Give your children the building blocks to find balance

Give your children the skills they need to navigate their way in the world.

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Our children are growing up in a different world to the one in which we experienced as youngsters. They are faced with an overwhelming barrage of media, are under enormous pressure to perform on multiple platforms and have to deal with a more fluid family structure. Equipping our children with the skills to navigate their way through this world is one of the best gifts we can give them. Marlinie Ramsamy, CEO of FranklinCovey South Africa, shares four key tools to help them identify their best path (and stick to it).
Confidence comes from young people being able to ask themselves questions, identify answers, and have the strength of character to act on those answers. This gives them the tools they need to identify the tasks, opportunities and obstacles ahead of them, and to plan a strategy to address them all. It also allows them to identify what is important and what is not.
Resilience in children comes from them having confidence in themselves and in their family life; being able to trust that the future will be fine and that their family provides a backstop for all their decisions. Take the time to create a mission statement for the family, with each member contributing. This ensures that everyone knows where they fit and what they need to do to support one another, in turn giving everyone the resilience they will need to face daily challenges.
Emotional intelligence (EQ)
Emotional intelligence comes from being secure in who you are and what you stand for – and it’s not just children and teenagers that need to learn EQ. Parenting requires emotional flexibility and the ability to realise that some of the rules that we grew up with, such as children being seen and not heard, are no longer relevant. Our children have strong opinions and need to be given the space to share them in a respectful way. A society – and a family – with a high level of emotional intelligence knows that everyone has the right to their opinion, but that they also must be cognizant of others’ needs. Simply, they need to learn confidence and assertiveness, without being arrogant.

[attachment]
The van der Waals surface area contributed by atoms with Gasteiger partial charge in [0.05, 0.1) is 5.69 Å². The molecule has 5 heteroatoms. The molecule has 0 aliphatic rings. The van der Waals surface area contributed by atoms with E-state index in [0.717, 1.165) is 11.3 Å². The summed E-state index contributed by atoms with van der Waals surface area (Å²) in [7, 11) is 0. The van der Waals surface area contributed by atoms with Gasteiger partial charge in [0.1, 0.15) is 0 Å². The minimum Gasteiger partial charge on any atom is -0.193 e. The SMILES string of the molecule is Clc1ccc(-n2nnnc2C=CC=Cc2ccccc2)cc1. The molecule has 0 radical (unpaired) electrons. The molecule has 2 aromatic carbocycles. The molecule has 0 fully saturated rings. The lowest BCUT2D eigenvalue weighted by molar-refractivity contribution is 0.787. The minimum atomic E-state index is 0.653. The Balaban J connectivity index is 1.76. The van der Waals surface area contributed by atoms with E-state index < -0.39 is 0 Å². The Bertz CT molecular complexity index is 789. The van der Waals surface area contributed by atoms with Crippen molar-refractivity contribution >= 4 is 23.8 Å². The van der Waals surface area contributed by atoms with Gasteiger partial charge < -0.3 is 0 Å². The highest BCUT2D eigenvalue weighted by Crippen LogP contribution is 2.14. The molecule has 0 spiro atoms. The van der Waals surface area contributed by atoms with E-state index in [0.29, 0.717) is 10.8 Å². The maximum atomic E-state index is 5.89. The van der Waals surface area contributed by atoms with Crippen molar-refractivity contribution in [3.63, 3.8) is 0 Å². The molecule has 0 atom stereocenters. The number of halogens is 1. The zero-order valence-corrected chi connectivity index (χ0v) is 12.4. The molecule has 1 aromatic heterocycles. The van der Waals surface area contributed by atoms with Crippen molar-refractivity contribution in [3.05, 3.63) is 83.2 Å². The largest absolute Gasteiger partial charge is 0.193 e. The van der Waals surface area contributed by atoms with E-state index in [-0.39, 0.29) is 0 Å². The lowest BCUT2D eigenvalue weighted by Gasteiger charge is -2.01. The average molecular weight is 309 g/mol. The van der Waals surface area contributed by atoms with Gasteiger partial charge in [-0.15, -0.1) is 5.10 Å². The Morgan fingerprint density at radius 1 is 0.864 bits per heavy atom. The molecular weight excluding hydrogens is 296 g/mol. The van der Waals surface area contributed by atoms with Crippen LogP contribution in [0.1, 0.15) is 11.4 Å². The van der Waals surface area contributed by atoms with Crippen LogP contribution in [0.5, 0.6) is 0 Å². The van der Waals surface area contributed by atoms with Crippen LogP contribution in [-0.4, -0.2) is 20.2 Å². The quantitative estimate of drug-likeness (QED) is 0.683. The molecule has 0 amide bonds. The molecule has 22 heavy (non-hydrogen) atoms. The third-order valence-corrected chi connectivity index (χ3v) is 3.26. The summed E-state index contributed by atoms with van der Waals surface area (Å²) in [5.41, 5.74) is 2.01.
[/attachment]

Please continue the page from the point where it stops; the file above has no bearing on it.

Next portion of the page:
Self-worth is a state of mind. It includes being comfortable with what you look like and who you are, and it forms the basis of learning responsibility at every level. This could be for something as basic as understanding a timetable and packing bags accordingly, or it could be responsibility on a deeper level, relating to decision making and choosing friends. It also extends to how children manage their time – or at least finding a sensible balance between academic, sporting and leisure activities.
These four tools are built in the principles of the 7 Habits of Happy Kids by Sean Covey and Stephen R Covey.


Michelle Schoon wrote 2 years 8 weeks ago

This is a great article, thank you. We cover all of the above in our courses for children.

At Kids Who Can Community we run courses for children aged 6 to 14 to teach them coping skills for life. 

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